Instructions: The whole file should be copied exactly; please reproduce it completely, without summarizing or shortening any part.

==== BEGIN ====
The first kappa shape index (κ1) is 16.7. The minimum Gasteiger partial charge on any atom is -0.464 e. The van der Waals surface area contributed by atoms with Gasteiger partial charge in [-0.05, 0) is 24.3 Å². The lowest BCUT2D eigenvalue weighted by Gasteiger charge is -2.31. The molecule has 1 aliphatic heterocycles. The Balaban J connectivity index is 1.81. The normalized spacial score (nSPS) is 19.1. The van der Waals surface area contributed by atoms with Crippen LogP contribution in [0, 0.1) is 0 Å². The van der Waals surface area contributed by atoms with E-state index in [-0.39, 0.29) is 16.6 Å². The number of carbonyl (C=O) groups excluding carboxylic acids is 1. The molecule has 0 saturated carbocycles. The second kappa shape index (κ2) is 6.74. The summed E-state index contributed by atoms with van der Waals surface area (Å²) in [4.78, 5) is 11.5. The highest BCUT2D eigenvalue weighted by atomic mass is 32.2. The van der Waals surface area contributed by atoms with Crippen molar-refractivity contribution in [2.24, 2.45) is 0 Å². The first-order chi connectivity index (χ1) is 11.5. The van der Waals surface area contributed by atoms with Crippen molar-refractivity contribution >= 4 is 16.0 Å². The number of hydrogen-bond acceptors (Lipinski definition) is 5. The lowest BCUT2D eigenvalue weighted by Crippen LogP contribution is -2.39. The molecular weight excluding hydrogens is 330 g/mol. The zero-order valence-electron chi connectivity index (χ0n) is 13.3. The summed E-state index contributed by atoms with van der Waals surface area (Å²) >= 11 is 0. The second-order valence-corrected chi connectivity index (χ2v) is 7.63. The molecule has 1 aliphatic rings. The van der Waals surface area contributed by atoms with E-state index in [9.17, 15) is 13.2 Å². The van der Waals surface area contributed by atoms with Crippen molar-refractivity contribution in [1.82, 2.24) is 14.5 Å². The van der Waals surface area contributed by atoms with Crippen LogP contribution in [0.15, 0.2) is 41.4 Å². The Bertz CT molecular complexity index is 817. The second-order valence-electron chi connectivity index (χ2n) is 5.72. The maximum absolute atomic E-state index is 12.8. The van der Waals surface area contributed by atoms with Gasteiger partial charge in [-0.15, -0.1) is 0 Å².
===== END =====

The first kappa shape index (κ1) is 16.7. The minimum Gasteiger partial charge on any atom is -0.464 e. The van der Waals surface area contributed by atoms with Gasteiger partial charge in [-0.05, 0) is 24.3 Å². The lowest BCUT2D eigenvalue weighted by Gasteiger charge is -2.31. The molecule has 1 aliphatic heterocycles. The Balaban J connectivity index is 1.81. The normalized spacial score (nSPS) is 19.1. The van der Waals surface area contributed by atoms with Crippen LogP contribution in [0, 0.1) is 0 Å². The van der Waals surface area contributed by atoms with E-state index in [-0.39, 0.29) is 16.6 Å². The number of carbonyl (C=O) groups excluding carboxylic acids is 1. The molecule has 0 saturated carbocycles. The second kappa shape index (κ2) is 6.74. The summed E-state index contributed by atoms with van der Waals surface area (Å²) in [4.78, 5) is 11.5. The highest BCUT2D eigenvalue weighted by atomic mass is 32.2. The van der Waals surface area contributed by atoms with Crippen molar-refractivity contribution in [2.24, 2.45) is 0 Å². The first-order chi connectivity index (χ1) is 11.5. The van der Waals surface area contributed by atoms with Crippen molar-refractivity contribution >= 4 is 16.0 Å². The number of hydrogen-bond acceptors (Lipinski definition) is 5. The lowest BCUT2D eigenvalue weighted by Crippen LogP contribution is -2.39. The molecular weight excluding hydrogens is 330 g/mol. The zero-order valence-electron chi connectivity index (χ0n) is 13.3. The summed E-state index contributed by atoms with van der Waals surface area (Å²) >= 11 is 0. The second-order valence-corrected chi connectivity index (χ2v) is 7.63. The molecule has 1 aliphatic rings. The van der Waals surface area contributed by atoms with E-state index in [9.17, 15) is 13.2 Å². The van der Waals surface area contributed by atoms with Crippen molar-refractivity contribution in [1.82, 2.24) is 14.5 Å². The van der Waals surface area contributed by atoms with Crippen LogP contribution in [0.15, 0.2) is 41.4 Å². The Bertz CT molecular complexity index is 817. The second-order valence-electron chi connectivity index (χ2n) is 5.72. The maximum absolute atomic E-state index is 12.8. The van der Waals surface area contributed by atoms with Gasteiger partial charge in [-0.15, -0.1) is 0 Å².